Gulf killifish survive toxic water with a little help from their friends
Research finds that DNA from a distant relative rescued the Gulf killifish population from extreme chemical pollution
For Immediate Release
May 3, 2019
BLOOMINGTON, Ind. – Populations of the Gulf killifish have evolved over the past 50 years to live in water with toxin levels that are deadly to most other species. An interdisciplinary team of researchers – including an Indiana University environmental toxicologist – have found that DNA acquired from another species explains why.
The minnow-like Gulf killifish are an important part of the food web for a number of larger fish species in coastal marsh habitats. Shaw has spent years studying how they change in response to their environment, research that will help predict and prepare for global climate change.
“Studying how killifish are able to live in these toxic conditions provides important lessons that can be critical for preserving biodiversity in the face of rapid environmental change,” Shaw said. “In this case, we learned that what worked for these fish likely will not work for others.”
The team studied the genomes of Gulf killifish across a large pollution gradient – from fish living in pristine water near the Gulf of Mexico to those living in highly polluted water in the heart of the shipping channel near Houston. Despite massive populations that allow them to maintain high levels of genetic diversity, killifish needed even more of a genetic boost to bolster their resistance to toxicity.
The researchers found that DNA from a distant relative – a species of killifish that lives more than 1,000 miles away on the Atlantic coast and has also been shown to evolve pollution tolerance – rescued the Gulf killifish. The research team suspects humans accidentally played a role in bringing the Atlantic invader to Texas.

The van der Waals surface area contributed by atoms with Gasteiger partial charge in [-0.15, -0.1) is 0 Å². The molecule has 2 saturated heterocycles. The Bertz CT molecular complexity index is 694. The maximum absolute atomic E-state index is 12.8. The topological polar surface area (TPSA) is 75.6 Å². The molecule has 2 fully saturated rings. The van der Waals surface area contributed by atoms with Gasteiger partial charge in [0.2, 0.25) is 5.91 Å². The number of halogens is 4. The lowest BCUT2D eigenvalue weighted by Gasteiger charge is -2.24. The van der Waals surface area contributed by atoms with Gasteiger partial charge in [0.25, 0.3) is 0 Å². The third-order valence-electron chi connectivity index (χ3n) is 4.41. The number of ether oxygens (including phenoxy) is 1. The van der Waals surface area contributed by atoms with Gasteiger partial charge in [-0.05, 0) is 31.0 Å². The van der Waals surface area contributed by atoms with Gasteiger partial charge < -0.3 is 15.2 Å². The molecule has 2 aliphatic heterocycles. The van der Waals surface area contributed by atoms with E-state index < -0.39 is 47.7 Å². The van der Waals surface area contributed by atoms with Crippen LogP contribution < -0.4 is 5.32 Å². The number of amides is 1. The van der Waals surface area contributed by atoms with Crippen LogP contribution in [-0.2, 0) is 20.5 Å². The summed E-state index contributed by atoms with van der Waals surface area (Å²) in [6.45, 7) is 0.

Invasive species, usually known for the environmental destruction they cause, provided the required genetic variation at exactly the right moment to allow the Gulf killifish to survive high levels of chemical pollution – a process known as evolutionary rescue.
The conclusion is one of caution, because most species cannot cope with such rapid and dramatic environmental change. A unique set of circumstances – including huge population sizes and a chance encounter with a distant relative — allowed the Gulf killifish to survive as its habitat was destroyed by chemical pollution.
“Success for most other species will require humans to reduce the pace at which we are altering the environment,” Shaw said.
Co-authors from the University of Connecticut also contributed to the article.
The work was supported by funding from a C. Gus Glasscock Endowed Research Fellowship, Baylor University, the Exxon-Valdez Oil Spill Trustee Council, National Science Foundation, National Institutes of Environmental Health Sciences and IU.
This study reflects IU’s extensive expertise and research regarding biology, law, media and the environment. To build on the intersection of these areas of core strength, IU President Michael A. McRobbie, along with several community partners, announced in May 2017 the Indiana University Prepared for Environmental Change Grand Challenge initiative.
O’Neill School of Public and Environmental Affairs